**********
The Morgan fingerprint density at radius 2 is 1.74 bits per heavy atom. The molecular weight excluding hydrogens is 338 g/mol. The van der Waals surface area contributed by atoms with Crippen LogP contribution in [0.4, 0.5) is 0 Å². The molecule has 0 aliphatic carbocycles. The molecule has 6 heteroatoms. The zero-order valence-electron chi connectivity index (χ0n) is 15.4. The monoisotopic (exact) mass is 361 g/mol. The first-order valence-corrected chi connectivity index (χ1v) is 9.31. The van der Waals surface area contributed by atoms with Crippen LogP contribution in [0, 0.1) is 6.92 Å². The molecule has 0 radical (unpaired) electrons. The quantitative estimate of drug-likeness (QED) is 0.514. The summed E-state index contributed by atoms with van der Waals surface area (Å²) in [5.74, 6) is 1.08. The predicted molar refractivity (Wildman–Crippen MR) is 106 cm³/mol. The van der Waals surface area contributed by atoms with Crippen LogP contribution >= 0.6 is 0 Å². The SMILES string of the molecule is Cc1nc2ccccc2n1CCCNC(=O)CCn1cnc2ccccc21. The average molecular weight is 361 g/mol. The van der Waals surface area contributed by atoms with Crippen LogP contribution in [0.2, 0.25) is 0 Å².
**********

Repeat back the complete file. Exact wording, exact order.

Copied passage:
The Morgan fingerprint density at radius 2 is 1.74 bits per heavy atom. The molecular weight excluding hydrogens is 338 g/mol. The van der Waals surface area contributed by atoms with Crippen LogP contribution in [0.4, 0.5) is 0 Å². The molecule has 0 aliphatic carbocycles. The molecule has 6 heteroatoms. The zero-order valence-electron chi connectivity index (χ0n) is 15.4. The monoisotopic (exact) mass is 361 g/mol. The first-order valence-corrected chi connectivity index (χ1v) is 9.31. The van der Waals surface area contributed by atoms with Crippen LogP contribution in [0, 0.1) is 6.92 Å². The molecule has 0 radical (unpaired) electrons. The quantitative estimate of drug-likeness (QED) is 0.514. The summed E-state index contributed by atoms with van der Waals surface area (Å²) in [5.74, 6) is 1.08. The predicted molar refractivity (Wildman–Crippen MR) is 106 cm³/mol. The van der Waals surface area contributed by atoms with Crippen LogP contribution >= 0.6 is 0 Å². The SMILES string of the molecule is Cc1nc2ccccc2n1CCCNC(=O)CCn1cnc2ccccc21. The average molecular weight is 361 g/mol. The van der Waals surface area contributed by atoms with Crippen LogP contribution in [0.2, 0.25) is 0 Å².